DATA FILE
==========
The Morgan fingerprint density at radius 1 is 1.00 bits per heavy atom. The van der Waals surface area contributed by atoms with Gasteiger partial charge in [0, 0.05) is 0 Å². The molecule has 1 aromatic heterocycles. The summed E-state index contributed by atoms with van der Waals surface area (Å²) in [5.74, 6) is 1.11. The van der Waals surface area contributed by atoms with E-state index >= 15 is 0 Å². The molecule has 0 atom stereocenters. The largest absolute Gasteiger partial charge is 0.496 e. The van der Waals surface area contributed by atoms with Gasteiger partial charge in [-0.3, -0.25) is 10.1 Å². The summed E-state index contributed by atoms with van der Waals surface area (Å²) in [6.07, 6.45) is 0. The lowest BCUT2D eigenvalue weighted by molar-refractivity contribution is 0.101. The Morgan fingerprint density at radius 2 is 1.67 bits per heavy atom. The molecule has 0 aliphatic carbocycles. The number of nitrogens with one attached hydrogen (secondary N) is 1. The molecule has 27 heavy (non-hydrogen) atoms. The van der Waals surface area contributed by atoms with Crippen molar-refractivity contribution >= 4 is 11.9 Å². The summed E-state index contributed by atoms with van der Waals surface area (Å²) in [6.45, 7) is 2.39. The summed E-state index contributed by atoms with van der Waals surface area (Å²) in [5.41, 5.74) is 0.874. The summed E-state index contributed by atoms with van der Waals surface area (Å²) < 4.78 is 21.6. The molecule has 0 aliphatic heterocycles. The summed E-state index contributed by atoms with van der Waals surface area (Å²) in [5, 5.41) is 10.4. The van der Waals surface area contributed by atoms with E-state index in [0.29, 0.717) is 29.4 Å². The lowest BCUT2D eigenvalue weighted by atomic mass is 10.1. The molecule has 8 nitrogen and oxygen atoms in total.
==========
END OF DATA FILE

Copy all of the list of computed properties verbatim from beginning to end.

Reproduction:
The Morgan fingerprint density at radius 1 is 1.00 bits per heavy atom. The van der Waals surface area contributed by atoms with Gasteiger partial charge in [0, 0.05) is 0 Å². The molecule has 1 aromatic heterocycles. The summed E-state index contributed by atoms with van der Waals surface area (Å²) in [5.74, 6) is 1.11. The van der Waals surface area contributed by atoms with E-state index >= 15 is 0 Å². The molecule has 0 atom stereocenters. The largest absolute Gasteiger partial charge is 0.496 e. The van der Waals surface area contributed by atoms with Gasteiger partial charge in [-0.3, -0.25) is 10.1 Å². The summed E-state index contributed by atoms with van der Waals surface area (Å²) in [6.07, 6.45) is 0. The lowest BCUT2D eigenvalue weighted by molar-refractivity contribution is 0.101. The Morgan fingerprint density at radius 2 is 1.67 bits per heavy atom. The molecule has 0 aliphatic carbocycles. The number of nitrogens with one attached hydrogen (secondary N) is 1. The molecule has 27 heavy (non-hydrogen) atoms. The van der Waals surface area contributed by atoms with Crippen molar-refractivity contribution >= 4 is 11.9 Å². The summed E-state index contributed by atoms with van der Waals surface area (Å²) in [6.45, 7) is 2.39. The summed E-state index contributed by atoms with van der Waals surface area (Å²) in [5.41, 5.74) is 0.874. The summed E-state index contributed by atoms with van der Waals surface area (Å²) < 4.78 is 21.6. The molecule has 0 aliphatic heterocycles. The summed E-state index contributed by atoms with van der Waals surface area (Å²) in [5, 5.41) is 10.4. The van der Waals surface area contributed by atoms with E-state index in [0.29, 0.717) is 29.4 Å². The lowest BCUT2D eigenvalue weighted by atomic mass is 10.1. The molecule has 8 nitrogen and oxygen atoms in total.